Ace the Phone Interview
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Ace the Phone Interview

By: Julie Barnes
Director of Recruiting and Licensing
July 23rd, 2019 | 3 min. read

The job interview often begins before you even get to the office. Sharpen your phone interview skills with these tips.

Transitioning from the military? It’s time to brush up on your interview skills. If a company is interested in you after receiving your application, you will likely be invited to do a phone interview before a formal sit-down. Phone interviews come with their own set of unique challenges, so it’s important to be prepared.

When you are contacted about a phone interview, the contact may come by phone or email. So if you are actively searching for a job, follow these recommendations:

  1. Create a professional email address. If needed, set up an alias email address tied to your primary account. Check and respond to emails daily.
  2. Record a professional voicemail that states your name. For example, you could say, “Hello, you have reached ‘first name, last name.’ I am unavailable at the moment. Please leave your name and phone number. I will get back with you as soon as possible.” Check and respond to voicemails daily.
  3. Be ready for an impromptu phone call. If you don’t recognize the number, don’t open with “What’s up?” or “Talk to me.” Be polite and professional. State your name by saying, “This is ‘first name.’” It sounds professional, lets the recruiter know they have reached the correct person and confirms the pronunciation of your name. If the company representative asks to do an on-the-spot phone interview, request to schedule a time instead. This will give you adequate time to prepare.
  4. Do research on the company prior to the call. At a minimum, review their website and familiarize yourself with their mission. Have several questions written down, but wait to ask them until you are prompted.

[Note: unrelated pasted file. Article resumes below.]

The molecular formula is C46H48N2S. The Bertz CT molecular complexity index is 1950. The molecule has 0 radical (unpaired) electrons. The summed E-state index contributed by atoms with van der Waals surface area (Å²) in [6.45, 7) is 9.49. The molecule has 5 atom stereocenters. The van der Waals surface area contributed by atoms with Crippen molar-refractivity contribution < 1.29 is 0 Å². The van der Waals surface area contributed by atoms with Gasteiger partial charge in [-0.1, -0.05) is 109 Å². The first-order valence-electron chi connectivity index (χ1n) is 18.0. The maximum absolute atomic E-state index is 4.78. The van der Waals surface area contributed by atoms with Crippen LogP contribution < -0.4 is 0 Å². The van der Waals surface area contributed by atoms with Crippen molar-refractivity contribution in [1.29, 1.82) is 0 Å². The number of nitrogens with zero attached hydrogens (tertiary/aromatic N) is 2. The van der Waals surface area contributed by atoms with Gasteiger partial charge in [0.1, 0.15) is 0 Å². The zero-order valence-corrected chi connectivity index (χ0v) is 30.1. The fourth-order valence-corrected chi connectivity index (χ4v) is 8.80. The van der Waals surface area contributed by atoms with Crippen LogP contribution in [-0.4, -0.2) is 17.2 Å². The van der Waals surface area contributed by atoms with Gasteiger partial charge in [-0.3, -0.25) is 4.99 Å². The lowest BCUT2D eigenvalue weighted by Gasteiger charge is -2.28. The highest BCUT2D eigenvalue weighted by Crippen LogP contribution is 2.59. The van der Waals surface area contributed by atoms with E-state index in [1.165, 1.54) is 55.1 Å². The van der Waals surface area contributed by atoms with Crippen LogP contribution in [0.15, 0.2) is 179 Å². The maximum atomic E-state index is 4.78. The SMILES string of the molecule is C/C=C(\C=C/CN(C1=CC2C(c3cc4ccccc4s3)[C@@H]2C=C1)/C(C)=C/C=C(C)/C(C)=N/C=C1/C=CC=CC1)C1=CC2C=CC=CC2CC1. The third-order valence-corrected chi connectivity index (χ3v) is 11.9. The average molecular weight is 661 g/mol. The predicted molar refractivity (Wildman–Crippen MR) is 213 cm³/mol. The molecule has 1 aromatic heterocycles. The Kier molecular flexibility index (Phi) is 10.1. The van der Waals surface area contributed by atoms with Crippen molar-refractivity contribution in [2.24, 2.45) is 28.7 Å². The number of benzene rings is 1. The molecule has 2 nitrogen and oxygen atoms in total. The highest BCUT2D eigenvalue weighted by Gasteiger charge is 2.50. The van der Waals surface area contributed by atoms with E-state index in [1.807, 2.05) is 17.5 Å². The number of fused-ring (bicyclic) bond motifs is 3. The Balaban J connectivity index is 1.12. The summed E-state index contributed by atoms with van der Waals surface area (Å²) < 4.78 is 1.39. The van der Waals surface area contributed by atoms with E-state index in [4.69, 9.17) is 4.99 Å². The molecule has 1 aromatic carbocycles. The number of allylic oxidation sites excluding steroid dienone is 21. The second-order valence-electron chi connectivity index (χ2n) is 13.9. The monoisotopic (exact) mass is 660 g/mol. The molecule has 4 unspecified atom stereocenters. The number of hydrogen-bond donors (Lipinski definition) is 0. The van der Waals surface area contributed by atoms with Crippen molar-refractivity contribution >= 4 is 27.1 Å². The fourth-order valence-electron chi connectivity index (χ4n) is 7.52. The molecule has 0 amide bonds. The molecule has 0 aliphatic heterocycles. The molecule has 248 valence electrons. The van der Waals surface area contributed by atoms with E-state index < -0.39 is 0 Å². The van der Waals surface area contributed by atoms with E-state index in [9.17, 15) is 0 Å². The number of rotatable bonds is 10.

5. At the scheduled call time, make sure you are in a quiet place where you can hear the interviewer clearly, concentrate and take notes.
  6. Prepare a 1-2 minute personal introduction that includes information about your professional background.
  7. Know your salary requirements.
  8. Be energetic!
  9. Listen closely to questions.
  10. Have an understanding of how your strengths will help you succeed in this new position.

Recently, First Command conducted a phone interview with a lady who was in the process of retiring from the Army after 20 years of active duty service. At the beginning of our conversation, she told our recruiter she was really nervous because this was her first phone interview. She did great! Here are a couple of things that set her apart:

  • She was well prepared and energetic.
  • She had a clear understanding of the position and how her personal and professional goals aligned.
  • She seemed excited and passionate about her career choice.
  • When our team asked her a question, she not only answered the question but also provided examples or stories to substantiate her response.
  • She asked for feedback on how she did at the conclusion of the interview. It showed her openness for growth and development, and a desire to continue bettering herself. 

The phone interview is an integral first step to determining a possible match. As long as you are prepared, you’ll make a great first impression.

First Command is always looking to hire individuals and transitioning service members that want to make a positive difference in the lives of others. Being a financial advisor can be a rewarding career for those who enjoy coaching, working with military members and helping others pursue their goals and dreams. To learn more about this opportunity, visit: https://www.firstcommand.com/careers/advisor.


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